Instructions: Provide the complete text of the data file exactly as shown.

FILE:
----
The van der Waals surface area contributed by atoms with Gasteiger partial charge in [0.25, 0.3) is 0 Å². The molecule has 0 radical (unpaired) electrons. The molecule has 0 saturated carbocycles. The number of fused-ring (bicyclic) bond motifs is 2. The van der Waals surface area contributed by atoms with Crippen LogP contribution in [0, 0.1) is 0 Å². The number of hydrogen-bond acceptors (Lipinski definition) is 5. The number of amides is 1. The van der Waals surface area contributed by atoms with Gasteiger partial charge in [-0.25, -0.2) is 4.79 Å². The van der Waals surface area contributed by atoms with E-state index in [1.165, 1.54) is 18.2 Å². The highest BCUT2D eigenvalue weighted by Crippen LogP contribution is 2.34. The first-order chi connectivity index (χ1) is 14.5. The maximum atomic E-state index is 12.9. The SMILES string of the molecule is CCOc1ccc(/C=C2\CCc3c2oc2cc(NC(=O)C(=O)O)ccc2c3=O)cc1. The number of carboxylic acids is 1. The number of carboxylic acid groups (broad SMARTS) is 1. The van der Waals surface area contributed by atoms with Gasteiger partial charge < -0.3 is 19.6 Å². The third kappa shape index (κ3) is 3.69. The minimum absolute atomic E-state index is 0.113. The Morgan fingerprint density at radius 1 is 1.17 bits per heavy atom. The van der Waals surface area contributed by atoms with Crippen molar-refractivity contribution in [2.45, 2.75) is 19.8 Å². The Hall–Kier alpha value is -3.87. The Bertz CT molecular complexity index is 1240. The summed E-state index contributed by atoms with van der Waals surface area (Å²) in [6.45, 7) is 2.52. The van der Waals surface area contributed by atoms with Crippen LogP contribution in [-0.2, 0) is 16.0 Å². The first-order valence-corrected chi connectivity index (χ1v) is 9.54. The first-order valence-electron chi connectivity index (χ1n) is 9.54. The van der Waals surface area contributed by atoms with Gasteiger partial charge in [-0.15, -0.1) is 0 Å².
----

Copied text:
The van der Waals surface area contributed by atoms with Gasteiger partial charge in [0.25, 0.3) is 0 Å². The molecule has 0 radical (unpaired) electrons. The molecule has 0 saturated carbocycles. The number of fused-ring (bicyclic) bond motifs is 2. The van der Waals surface area contributed by atoms with Crippen LogP contribution in [0, 0.1) is 0 Å². The number of hydrogen-bond acceptors (Lipinski definition) is 5. The number of amides is 1. The van der Waals surface area contributed by atoms with Gasteiger partial charge in [-0.25, -0.2) is 4.79 Å². The van der Waals surface area contributed by atoms with E-state index in [1.165, 1.54) is 18.2 Å². The highest BCUT2D eigenvalue weighted by Crippen LogP contribution is 2.34. The first-order chi connectivity index (χ1) is 14.5. The maximum atomic E-state index is 12.9. The SMILES string of the molecule is CCOc1ccc(/C=C2\CCc3c2oc2cc(NC(=O)C(=O)O)ccc2c3=O)cc1. The number of carboxylic acids is 1. The number of carboxylic acid groups (broad SMARTS) is 1. The van der Waals surface area contributed by atoms with Gasteiger partial charge < -0.3 is 19.6 Å². The third kappa shape index (κ3) is 3.69. The minimum absolute atomic E-state index is 0.113. The Morgan fingerprint density at radius 1 is 1.17 bits per heavy atom. The van der Waals surface area contributed by atoms with Crippen molar-refractivity contribution in [2.45, 2.75) is 19.8 Å². The Hall–Kier alpha value is -3.87. The Bertz CT molecular complexity index is 1240. The summed E-state index contributed by atoms with van der Waals surface area (Å²) in [6.45, 7) is 2.52. The van der Waals surface area contributed by atoms with Crippen LogP contribution in [-0.2, 0) is 16.0 Å². The first-order valence-corrected chi connectivity index (χ1v) is 9.54. The first-order valence-electron chi connectivity index (χ1n) is 9.54. The van der Waals surface area contributed by atoms with Gasteiger partial charge in [-0.15, -0.1) is 0 Å².